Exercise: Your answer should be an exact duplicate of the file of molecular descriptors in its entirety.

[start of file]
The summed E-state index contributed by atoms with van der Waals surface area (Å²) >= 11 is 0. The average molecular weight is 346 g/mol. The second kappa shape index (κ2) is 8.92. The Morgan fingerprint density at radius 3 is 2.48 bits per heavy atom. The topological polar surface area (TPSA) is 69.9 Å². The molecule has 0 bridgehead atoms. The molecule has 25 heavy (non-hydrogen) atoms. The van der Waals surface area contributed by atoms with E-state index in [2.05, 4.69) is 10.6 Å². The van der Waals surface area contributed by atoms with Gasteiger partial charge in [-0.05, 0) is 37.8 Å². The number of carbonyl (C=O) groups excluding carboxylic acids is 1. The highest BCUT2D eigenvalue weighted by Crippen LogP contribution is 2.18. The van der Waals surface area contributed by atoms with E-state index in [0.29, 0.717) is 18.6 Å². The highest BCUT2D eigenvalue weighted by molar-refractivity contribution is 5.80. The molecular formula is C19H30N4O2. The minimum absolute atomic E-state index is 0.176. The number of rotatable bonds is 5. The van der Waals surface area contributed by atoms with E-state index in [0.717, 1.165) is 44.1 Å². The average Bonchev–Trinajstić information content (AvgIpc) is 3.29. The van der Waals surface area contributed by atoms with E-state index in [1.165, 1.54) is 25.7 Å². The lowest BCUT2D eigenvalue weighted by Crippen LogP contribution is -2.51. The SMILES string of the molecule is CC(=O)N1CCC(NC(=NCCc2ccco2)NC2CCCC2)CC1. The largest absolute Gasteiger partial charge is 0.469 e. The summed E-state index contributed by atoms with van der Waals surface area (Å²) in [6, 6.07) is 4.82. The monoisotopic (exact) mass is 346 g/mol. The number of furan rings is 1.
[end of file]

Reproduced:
The summed E-state index contributed by atoms with van der Waals surface area (Å²) >= 11 is 0. The average molecular weight is 346 g/mol. The second kappa shape index (κ2) is 8.92. The Morgan fingerprint density at radius 3 is 2.48 bits per heavy atom. The topological polar surface area (TPSA) is 69.9 Å². The molecule has 0 bridgehead atoms. The molecule has 25 heavy (non-hydrogen) atoms. The van der Waals surface area contributed by atoms with E-state index in [2.05, 4.69) is 10.6 Å². The van der Waals surface area contributed by atoms with Gasteiger partial charge in [-0.05, 0) is 37.8 Å². The number of carbonyl (C=O) groups excluding carboxylic acids is 1. The highest BCUT2D eigenvalue weighted by Crippen LogP contribution is 2.18. The van der Waals surface area contributed by atoms with E-state index in [0.29, 0.717) is 18.6 Å². The highest BCUT2D eigenvalue weighted by molar-refractivity contribution is 5.80. The molecular formula is C19H30N4O2. The minimum absolute atomic E-state index is 0.176. The number of rotatable bonds is 5. The van der Waals surface area contributed by atoms with E-state index in [0.717, 1.165) is 44.1 Å². The average Bonchev–Trinajstić information content (AvgIpc) is 3.29. The van der Waals surface area contributed by atoms with E-state index in [1.165, 1.54) is 25.7 Å². The lowest BCUT2D eigenvalue weighted by Crippen LogP contribution is -2.51. The SMILES string of the molecule is CC(=O)N1CCC(NC(=NCCc2ccco2)NC2CCCC2)CC1. The largest absolute Gasteiger partial charge is 0.469 e. The summed E-state index contributed by atoms with van der Waals surface area (Å²) in [6, 6.07) is 4.82. The monoisotopic (exact) mass is 346 g/mol. The number of furan rings is 1.